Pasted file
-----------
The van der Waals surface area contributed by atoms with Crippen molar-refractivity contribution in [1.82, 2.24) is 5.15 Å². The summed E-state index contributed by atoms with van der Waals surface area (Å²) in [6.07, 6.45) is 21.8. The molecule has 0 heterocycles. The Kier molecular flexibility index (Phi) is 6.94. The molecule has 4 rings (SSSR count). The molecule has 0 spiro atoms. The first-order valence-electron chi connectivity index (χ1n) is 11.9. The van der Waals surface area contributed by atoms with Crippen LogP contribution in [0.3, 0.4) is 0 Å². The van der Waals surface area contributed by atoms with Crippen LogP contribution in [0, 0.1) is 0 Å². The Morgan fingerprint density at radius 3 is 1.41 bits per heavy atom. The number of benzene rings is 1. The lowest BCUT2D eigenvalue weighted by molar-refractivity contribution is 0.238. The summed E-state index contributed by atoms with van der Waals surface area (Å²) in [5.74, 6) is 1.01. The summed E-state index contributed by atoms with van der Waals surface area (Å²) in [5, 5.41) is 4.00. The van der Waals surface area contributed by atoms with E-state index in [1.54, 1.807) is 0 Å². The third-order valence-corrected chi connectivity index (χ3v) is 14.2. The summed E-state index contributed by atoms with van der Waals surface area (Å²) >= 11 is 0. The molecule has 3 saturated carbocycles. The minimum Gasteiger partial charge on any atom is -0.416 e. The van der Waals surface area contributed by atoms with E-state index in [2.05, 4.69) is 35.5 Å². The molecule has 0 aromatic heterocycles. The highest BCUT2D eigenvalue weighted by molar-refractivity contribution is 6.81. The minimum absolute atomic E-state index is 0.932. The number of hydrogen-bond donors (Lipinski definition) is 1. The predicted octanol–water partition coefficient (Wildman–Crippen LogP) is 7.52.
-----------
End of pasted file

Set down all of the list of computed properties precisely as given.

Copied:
The van der Waals surface area contributed by atoms with Crippen molar-refractivity contribution in [1.82, 2.24) is 5.15 Å². The summed E-state index contributed by atoms with van der Waals surface area (Å²) in [6.07, 6.45) is 21.8. The molecule has 0 heterocycles. The Kier molecular flexibility index (Phi) is 6.94. The molecule has 4 rings (SSSR count). The molecule has 0 spiro atoms. The first-order valence-electron chi connectivity index (χ1n) is 11.9. The van der Waals surface area contributed by atoms with Crippen LogP contribution in [0.3, 0.4) is 0 Å². The van der Waals surface area contributed by atoms with Crippen LogP contribution in [0, 0.1) is 0 Å². The Morgan fingerprint density at radius 3 is 1.41 bits per heavy atom. The number of benzene rings is 1. The lowest BCUT2D eigenvalue weighted by molar-refractivity contribution is 0.238. The summed E-state index contributed by atoms with van der Waals surface area (Å²) in [5.74, 6) is 1.01. The summed E-state index contributed by atoms with van der Waals surface area (Å²) in [5, 5.41) is 4.00. The van der Waals surface area contributed by atoms with E-state index in [1.54, 1.807) is 0 Å². The third-order valence-corrected chi connectivity index (χ3v) is 14.2. The summed E-state index contributed by atoms with van der Waals surface area (Å²) >= 11 is 0. The molecule has 3 saturated carbocycles. The minimum Gasteiger partial charge on any atom is -0.416 e. The van der Waals surface area contributed by atoms with E-state index in [2.05, 4.69) is 35.5 Å². The molecule has 0 aromatic heterocycles. The highest BCUT2D eigenvalue weighted by molar-refractivity contribution is 6.81. The minimum absolute atomic E-state index is 0.932. The number of hydrogen-bond donors (Lipinski definition) is 1. The predicted octanol–water partition coefficient (Wildman–Crippen LogP) is 7.52.